Japan’s Mizuho Financial Global issued an interesting article on Moody’s downgrade of China’s credit rating outlook to "negative" from "stable".
In an outright rebuttal to Moody’s actions, the Japanese financial institution issued scathing criticism of the rating agency, including statements such as "Western concerns over Chinese monetary policy are ludicrously misplaced".
It’s an interesting quick read for a Monday morning – if you have not already read it.
Here is the article in its entirety:
Moody’s Investor Services, the U.S. credit ratings agency, moved to downgrade its outlook on China to "negative" from "stable". Just a few days before the country’s National People’s Congress assembles to decide on implementation of its 13th 5-year plan, one would have expected such a profound decision to be accompanied by a suitably sharp dip in the Shanghai Composite and yet … nothing.
Well, actually, that’s not quite true since both the Shanghai Composite and the Shenzhen Composite ended their sessions more than 4% higher than where they began. This raises the question: does anyone really care what Moody’s thinks about China? You’ll no doubt remember Moody’s and its two main rivals in the world of credit ratings, Standard & Poor’s and Fitch Ratings, from the monumental subprime debacle. All three of these agencies were paid – BY THE ISSUERS – to give AAA investment grade ratings to packaged CDOs (collateralized debt obligations) containing mortgage loans that had been granted to borrowers without proof of income. Those ratings reassured investors who bought them hand over fist; when the US housing market imploded, those CDOs found themselves at the center of a liquidity and confidence crisis that almost destroyed the global financial system.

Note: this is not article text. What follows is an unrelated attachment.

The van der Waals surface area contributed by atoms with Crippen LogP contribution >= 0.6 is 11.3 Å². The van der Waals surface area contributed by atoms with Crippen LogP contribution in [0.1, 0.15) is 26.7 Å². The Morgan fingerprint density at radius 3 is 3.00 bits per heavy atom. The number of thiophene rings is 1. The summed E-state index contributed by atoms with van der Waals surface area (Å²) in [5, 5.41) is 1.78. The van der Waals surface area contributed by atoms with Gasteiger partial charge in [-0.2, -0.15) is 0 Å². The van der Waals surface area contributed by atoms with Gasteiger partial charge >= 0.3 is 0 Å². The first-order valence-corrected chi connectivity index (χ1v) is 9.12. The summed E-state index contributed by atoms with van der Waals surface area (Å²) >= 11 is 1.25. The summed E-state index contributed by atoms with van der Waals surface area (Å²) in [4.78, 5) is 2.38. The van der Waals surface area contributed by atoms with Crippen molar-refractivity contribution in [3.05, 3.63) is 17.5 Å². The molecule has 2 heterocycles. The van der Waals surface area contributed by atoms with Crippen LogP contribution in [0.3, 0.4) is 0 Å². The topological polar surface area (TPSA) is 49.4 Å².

Their outlook downgrade revolves, it seems, around doubts they harbor over Beijing’s ability to push through structural reforms designed to put China’s economy on a more sustainable footing. The most visible of these reforms is the ongoing drive to rebalance the economy away from what has been an excessive reliance upon exports towards a bias on domestic consumption and services. For the most part, that transition has been proceeding in an orderly fashion. Indeed, exports have fallen while consumption has increased considerably.
"We couldn’t really put our finger on what Moody’s found so objectionable," noted Frank Temple who, Vice President of Corporate Trading at Mizuho Financial Global who oversees $1.5bn in client funds. "The service sector now accounts for just shy of half of China’s GDP." But Moody’s cited other concerns including the sharp decline in China’s foreign currency reserves as raising a question over the sustainability of the People’s Bank of China’s (PBoC) efforts to defend the country’s currency, the renminbi.
Granted, the PBoC has spent $762 billion of its reserves of $3.3 TRILLION in the foreign exchange markets but how, exactly, is this a source of anxiety for Moody’s or any Western investors? Western concerns over Chinese monetary policy are ludicrously misplaced. The PBoC are nowhere near exhausting the limits of what conventional monetary policy can achieve.
"With benchmark rates at over 4%, they still have room to maneuver; compare 4% with the US Fed Funds rate or the ECB’s deposit rate and one could remark that Moody’s should be looking closer to home," added Frank Temple.
"Rather than joining Moody’s and agonizing over China’s economy, Mizuho Financial Global are busy preparing to upgrade their ratings on a slew of Chinese mainland stocks that they expect to perform well over the next 12 months as the Chinese economy improves," concluded Frank Temple.